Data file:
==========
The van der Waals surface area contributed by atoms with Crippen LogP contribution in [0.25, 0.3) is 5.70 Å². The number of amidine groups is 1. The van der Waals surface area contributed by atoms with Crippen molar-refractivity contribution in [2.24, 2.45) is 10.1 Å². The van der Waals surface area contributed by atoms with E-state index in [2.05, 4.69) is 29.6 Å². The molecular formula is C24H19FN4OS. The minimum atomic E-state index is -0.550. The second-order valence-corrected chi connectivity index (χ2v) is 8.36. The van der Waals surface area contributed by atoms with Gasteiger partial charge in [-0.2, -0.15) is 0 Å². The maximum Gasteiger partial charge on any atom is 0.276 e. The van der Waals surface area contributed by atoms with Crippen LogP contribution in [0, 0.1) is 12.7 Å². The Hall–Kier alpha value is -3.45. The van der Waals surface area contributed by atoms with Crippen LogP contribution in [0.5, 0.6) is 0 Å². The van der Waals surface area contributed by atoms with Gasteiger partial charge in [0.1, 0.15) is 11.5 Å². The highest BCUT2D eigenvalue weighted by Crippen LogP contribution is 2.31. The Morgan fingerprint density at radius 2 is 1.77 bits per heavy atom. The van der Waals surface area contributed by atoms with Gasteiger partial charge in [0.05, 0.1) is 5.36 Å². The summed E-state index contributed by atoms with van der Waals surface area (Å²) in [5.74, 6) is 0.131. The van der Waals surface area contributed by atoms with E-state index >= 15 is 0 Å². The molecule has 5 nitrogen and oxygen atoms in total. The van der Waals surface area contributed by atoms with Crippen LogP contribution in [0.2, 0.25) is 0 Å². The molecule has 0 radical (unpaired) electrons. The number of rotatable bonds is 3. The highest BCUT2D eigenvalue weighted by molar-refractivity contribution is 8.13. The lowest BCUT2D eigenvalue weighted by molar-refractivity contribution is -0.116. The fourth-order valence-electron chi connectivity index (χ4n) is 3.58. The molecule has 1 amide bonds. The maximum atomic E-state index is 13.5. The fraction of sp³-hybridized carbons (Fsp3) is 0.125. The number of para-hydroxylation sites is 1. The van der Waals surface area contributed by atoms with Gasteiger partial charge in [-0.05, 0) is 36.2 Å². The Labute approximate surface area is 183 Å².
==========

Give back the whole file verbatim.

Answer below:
The van der Waals surface area contributed by atoms with Crippen LogP contribution in [0.25, 0.3) is 5.70 Å². The number of amidine groups is 1. The van der Waals surface area contributed by atoms with Crippen molar-refractivity contribution in [2.24, 2.45) is 10.1 Å². The van der Waals surface area contributed by atoms with E-state index in [2.05, 4.69) is 29.6 Å². The molecular formula is C24H19FN4OS. The minimum atomic E-state index is -0.550. The second-order valence-corrected chi connectivity index (χ2v) is 8.36. The van der Waals surface area contributed by atoms with Gasteiger partial charge in [-0.2, -0.15) is 0 Å². The maximum Gasteiger partial charge on any atom is 0.276 e. The van der Waals surface area contributed by atoms with Crippen LogP contribution in [0, 0.1) is 12.7 Å². The Hall–Kier alpha value is -3.45. The van der Waals surface area contributed by atoms with Crippen LogP contribution in [0.5, 0.6) is 0 Å². The van der Waals surface area contributed by atoms with Gasteiger partial charge in [0.1, 0.15) is 11.5 Å². The highest BCUT2D eigenvalue weighted by Crippen LogP contribution is 2.31. The Morgan fingerprint density at radius 2 is 1.77 bits per heavy atom. The van der Waals surface area contributed by atoms with Gasteiger partial charge in [0.05, 0.1) is 5.36 Å². The summed E-state index contributed by atoms with van der Waals surface area (Å²) in [5.74, 6) is 0.131. The van der Waals surface area contributed by atoms with E-state index >= 15 is 0 Å². The molecule has 5 nitrogen and oxygen atoms in total. The van der Waals surface area contributed by atoms with Crippen LogP contribution in [0.2, 0.25) is 0 Å². The molecule has 0 radical (unpaired) electrons. The number of rotatable bonds is 3. The highest BCUT2D eigenvalue weighted by molar-refractivity contribution is 8.13. The lowest BCUT2D eigenvalue weighted by molar-refractivity contribution is -0.116. The fourth-order valence-electron chi connectivity index (χ4n) is 3.58. The molecule has 1 amide bonds. The maximum atomic E-state index is 13.5. The fraction of sp³-hybridized carbons (Fsp3) is 0.125. The number of para-hydroxylation sites is 1. The van der Waals surface area contributed by atoms with Gasteiger partial charge in [-0.05, 0) is 36.2 Å². The Labute approximate surface area is 183 Å².